ACO Water Management’s StormBrixx system has been utilised as part of a SuDS design for exceedance at Telford Co-operative Academy. ACO worked closely with the Project Engineers to develop a multi-functional solution able to manage a 1:100 year flood event, in addition to an uplift of 30% to account for climate change – equating to around 1000m3 of surface water.
The Telford Co-operative Academy’s main building, all-weather sports field and car park form three substantial drainage elements, creating a number of challenges for Telford and Wrekin Council and the Project Contractor Shepherd Construction.
Originally it was planned to connect the surface water drainage to a culverted watercourse. However, a number of problems were identified – the site sits on clay with just 100mm of topsoil, meaning that infiltration had to be ruled out. An alternative approach was required quickly, as any delay to the build would be subject to contractual penalties of £20,000 per week.
With a clear priority focused on surface water quantity, managing water on or near the surface became a design goal, to reduce costs as well as to facilitate easy maintenance. Telford and Wrekin’s engineers turned to ACO and its StormBrixx geocellular stormwater management system was identified as central to delivering the scheme.
The solution involved connecting the drainage to the highway surface water sewer just over 400mm from the site boundary and the design needed to incorporate a number of multi-functional elements, to meet wide-ranging demands.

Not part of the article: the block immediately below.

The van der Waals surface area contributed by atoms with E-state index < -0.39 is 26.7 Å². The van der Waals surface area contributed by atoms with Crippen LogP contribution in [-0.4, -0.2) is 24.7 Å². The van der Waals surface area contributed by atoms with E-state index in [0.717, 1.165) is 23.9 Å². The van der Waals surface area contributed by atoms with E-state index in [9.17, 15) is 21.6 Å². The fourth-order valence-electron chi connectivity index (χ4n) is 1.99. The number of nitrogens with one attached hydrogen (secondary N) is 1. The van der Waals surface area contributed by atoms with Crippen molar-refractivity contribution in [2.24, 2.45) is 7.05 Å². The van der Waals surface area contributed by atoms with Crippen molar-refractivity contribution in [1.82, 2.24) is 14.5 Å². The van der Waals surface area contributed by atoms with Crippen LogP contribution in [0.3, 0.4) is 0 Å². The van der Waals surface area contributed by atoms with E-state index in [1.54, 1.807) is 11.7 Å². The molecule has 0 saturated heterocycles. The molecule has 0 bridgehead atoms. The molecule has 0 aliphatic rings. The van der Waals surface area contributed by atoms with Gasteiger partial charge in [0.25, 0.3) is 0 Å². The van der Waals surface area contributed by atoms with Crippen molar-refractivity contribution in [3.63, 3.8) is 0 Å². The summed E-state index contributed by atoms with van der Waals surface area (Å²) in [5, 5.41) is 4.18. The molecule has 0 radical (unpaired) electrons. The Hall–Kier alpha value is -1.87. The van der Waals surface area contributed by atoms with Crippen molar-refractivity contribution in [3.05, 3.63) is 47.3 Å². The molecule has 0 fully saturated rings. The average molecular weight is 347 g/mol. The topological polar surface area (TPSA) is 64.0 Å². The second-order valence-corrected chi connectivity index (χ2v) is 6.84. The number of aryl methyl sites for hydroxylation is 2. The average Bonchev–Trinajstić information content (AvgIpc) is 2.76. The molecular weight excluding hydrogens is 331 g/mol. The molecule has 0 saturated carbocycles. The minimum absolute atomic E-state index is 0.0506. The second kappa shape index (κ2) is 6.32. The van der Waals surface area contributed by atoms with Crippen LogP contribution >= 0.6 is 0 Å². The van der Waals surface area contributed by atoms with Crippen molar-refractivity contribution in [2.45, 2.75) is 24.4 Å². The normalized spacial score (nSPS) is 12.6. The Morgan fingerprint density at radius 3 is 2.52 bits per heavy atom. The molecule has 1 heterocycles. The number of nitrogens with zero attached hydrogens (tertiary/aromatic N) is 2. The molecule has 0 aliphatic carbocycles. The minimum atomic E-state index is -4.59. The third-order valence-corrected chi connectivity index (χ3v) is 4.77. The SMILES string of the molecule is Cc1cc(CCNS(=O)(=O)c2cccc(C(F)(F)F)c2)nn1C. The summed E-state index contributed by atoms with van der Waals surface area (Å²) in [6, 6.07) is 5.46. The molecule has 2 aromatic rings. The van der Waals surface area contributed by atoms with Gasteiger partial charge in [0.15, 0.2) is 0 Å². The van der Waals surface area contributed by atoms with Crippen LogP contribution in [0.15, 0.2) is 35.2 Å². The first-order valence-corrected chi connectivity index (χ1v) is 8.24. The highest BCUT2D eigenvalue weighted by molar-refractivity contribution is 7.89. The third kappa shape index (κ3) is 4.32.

“The site and its location posed considerable challenges, said Gerrol Jalving, Senior Highway Engineer from Telford & Wrekin Council.
“There was a substantial drop of 3m at 200m from the receiving sewer, yet adjacent contaminated land made deep excavation undesirable. As the run-off flows exceeded a discharge limit of 5l/s, additional attenuation was also required.”
The answer was a shallow depression within the attenuation area, utilising spoil from the main contract. A topographic depression was created with a 1:15 gradient (<7%). This enabled the team to reduce the underground storage to just 175m3 of StormBrixx, meeting a design storm return period of 1:30 whilst avoiding the need for deep drilling.
The depression provides temporary ponding on the surface, with a storage capacity of 800m3, to meet the critical volume of a 1:100 year event. This area also provides an additional amenity for the local community, with a football pitch built over the top.
In addition, this exemplar approach takes into account an uplift of 30% for climate change, with surrounding fields utilised as part of the design for exceedance.
ACO’s StormBrixx system offered the project a number of benefits.
“StormBrixx can be supplied with a concrete chamber for man access and this provided a housing for submersible pumps – set to activate when the water rises above a certain level,” said Peter Bembridge from ACO.
“More importantly, the chamber provides easy man access for a thorough inspection down each of the system’s pathways. As a result, any issues such as the build up of silt or water sitting in the system can be identified and dealt with quickly and efficiently. With the academy having to take responsibility for the drainage maintenance, this was a major consideration.”